Breaking New Ground: The First Olympus micro-4/3, E-P1

by Miserere

  

Olympus E-P1

As most people know, professional photographers are all tall males with huge hands. Not only that, but they workout with weights everyday but Sunday. This enables them to handle today’s crop of professional cameras. Even most amateur photographers are pretty big, because you need to be in order to handle the high-end amateur DSLRs being sold these days. Did you know you have to be able to deadlift 405 lbs and benchpress 315 lbs in order to be eligible to join the Professional Photographers of America (PPA)?

In view of all this, I find Olympus’s most recent camera endeavour, the E-P1, to be both silly and commercially irresponsible. What do they hope to accomplish? They are going to offer a camera with a 4/3 sensor and a micro-4/3 mount (hence, no mirror or prism assembly) that is small and will accept interchangeable lenses. Seriously? I mean, how many do they hope to sell to us men? Maybe they’re aiming at the female market, with its dainty hands and soft skin. Us male photographers know that the camera is both an extension and a symbol of our manhood. We want big cameras, big lenses, big grips, big sensors and big price tags!

Olympus will be launching this puny, elf-oriented camera on June 16, 2009. They have 8 days left to realise their mistake and backtrack—Kikukawa San, please tell everyone it was a joke, a Japanese prank! I am posting this article with Olympus’s best interests in mind. I don’t want them to embrass themselves, trying to sell this type of camera to a male-dominated group of buyers who value hugeness and weight above all else (image-quality comes in a distant 3rd).

What is, after all, the purpose of this camera? It is small (smaller than a film SLR), light, has no onboard flash and with those tiny compact lenses they are promising to offer, is highly inconspicuous. How then, I ask, are we manly photographers meant to call attention to ourselves when out shooting in the streets? How then, I ask, are we manly photographers meant to be taken seriously when we whip out this camera at a family reunion if it is no bigger than Uncle Bob’s? How then, I ask, nay, demand to know, are we manly photographers meant to look professional if we are caught holding some cute camera that could be confused with a make-up case were it not for the lens? We will be the laughing stock of our local Photo Club!

Olympus, you may take away our mirror boxes, you may cut our lenses in half, you may even sell us a camera in cutesy chrome…but you can never, shall never, strip us of our manhood!

  

Now it’s official: Read part 2.

12 Responses to “Breaking New Ground: The First Olympus micro-4/3, E-P1”

  1. Does it come in red or pink? Seriously this is a great idea. A street shooters dream. The quiet and size of a rangefinder with DSLR quality. I can even see wedding shooters considering this as the “church camera” just because it will be so quiet. Looking forward to the reviews. Lets hope it lives up in the image quality.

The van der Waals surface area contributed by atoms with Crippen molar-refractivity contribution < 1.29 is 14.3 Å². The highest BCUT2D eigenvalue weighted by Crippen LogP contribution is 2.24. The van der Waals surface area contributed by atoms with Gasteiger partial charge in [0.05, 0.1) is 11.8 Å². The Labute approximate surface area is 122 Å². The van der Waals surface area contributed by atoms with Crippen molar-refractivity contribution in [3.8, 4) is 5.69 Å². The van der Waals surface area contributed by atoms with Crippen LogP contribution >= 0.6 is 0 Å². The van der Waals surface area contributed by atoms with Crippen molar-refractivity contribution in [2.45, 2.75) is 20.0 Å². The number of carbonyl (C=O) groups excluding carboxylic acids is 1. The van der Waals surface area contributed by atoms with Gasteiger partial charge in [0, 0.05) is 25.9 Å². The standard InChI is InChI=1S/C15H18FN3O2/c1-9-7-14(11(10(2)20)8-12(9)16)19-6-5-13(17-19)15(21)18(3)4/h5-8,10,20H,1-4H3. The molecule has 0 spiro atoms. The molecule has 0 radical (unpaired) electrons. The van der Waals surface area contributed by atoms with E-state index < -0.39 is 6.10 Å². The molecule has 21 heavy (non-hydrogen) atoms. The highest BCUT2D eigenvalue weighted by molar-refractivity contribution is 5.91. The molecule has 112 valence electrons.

2. I gotta agree with Peter it looks like it will be a great little street shooter just right for a jacket pocket. Looking at the hotshoe I am wondering if they will release a cute little flash to go with it after all to add a Manly flash would look like you are just holding a flash and no camera.

  3. You definitely sound pretty much fired up there

    I would not mind such tiny quiet camera to use. Just like tampons. It is lighter, the better

  4. Haha.

    Excellent writeup. I too would love to have one of these, and I, like the great Ron Burgundy, am a man’s man! 😉

  5. A man’s man? … how yummy does that sound? 😀

    Well, I’m surely not a professional photographer – lacking any body parts that would qualify as manly, and from those really cute pictures … it’s a camera that would look great in my handbag – since it (the camera) is small, it’ll be easier on my shoulder than my pentax currently is, when I attempt to carry it around as part of my day-wear. I don’t have color preferences. I’m an equal opportunity type of girl.

    Now I’d made my mind up that I wanted the new K7 (Pentax) – and now Mis tempts me with a mini-Oly. Damn CBA…

  6. Was there any mention anywhere on how much the mini-oly will be priced?

    Mis, I can’t afford shoes – I’m saving for my new camera… (that, and buying birthday presents for all my friends, and friends’ kids. why does it seem like 8/10th of people have summer birthdays?! What is that all about? 8/10th of our society wink at each other and go ‘get busy’ on Labor day through Columbus day weekend?)

    • I can’t help you out with the kids issue, but I can tell you that the rumoured price of the camera body with a kit lens (probably not the pictured 17mm f/2.8 pancake) is $990. Again, this is a rumour.

  7. I would love to see a 70-200mm lens on that type of cam body. Ah the awkwardness….

    • Olympus are investing a lot of time and resources on their micro 4/3 system, so you might see a 35-100mm lens from them (70-200mm-equiv). But if you simply want the awkwardness, slap on a Sigma 70-200mm f/2.8 with an Olympus micro 4/3 adapter. People might ask you where you left your camera when they see you with your lens 😀

  8. Well being an old time Leica M and Nikon slr and currently a Canon G9 user, I find the Olympus E-P1 interesting only with the 17mm pancake lens and optical viewfinder as the best combo.
    I can’t imagine Olympus getting much traction on this camera with bigger lenses, you’d be better off with a small dslr.
    Real photogs don’t need any flash, never use mine on the G9.
    If it fits in my pants pocket, fine.
    To refer to a camera as a rangefinder camera is dopey unless it actually has one.
    The last small ones I’ve seen or owned was a Leica and the Nikon SP.

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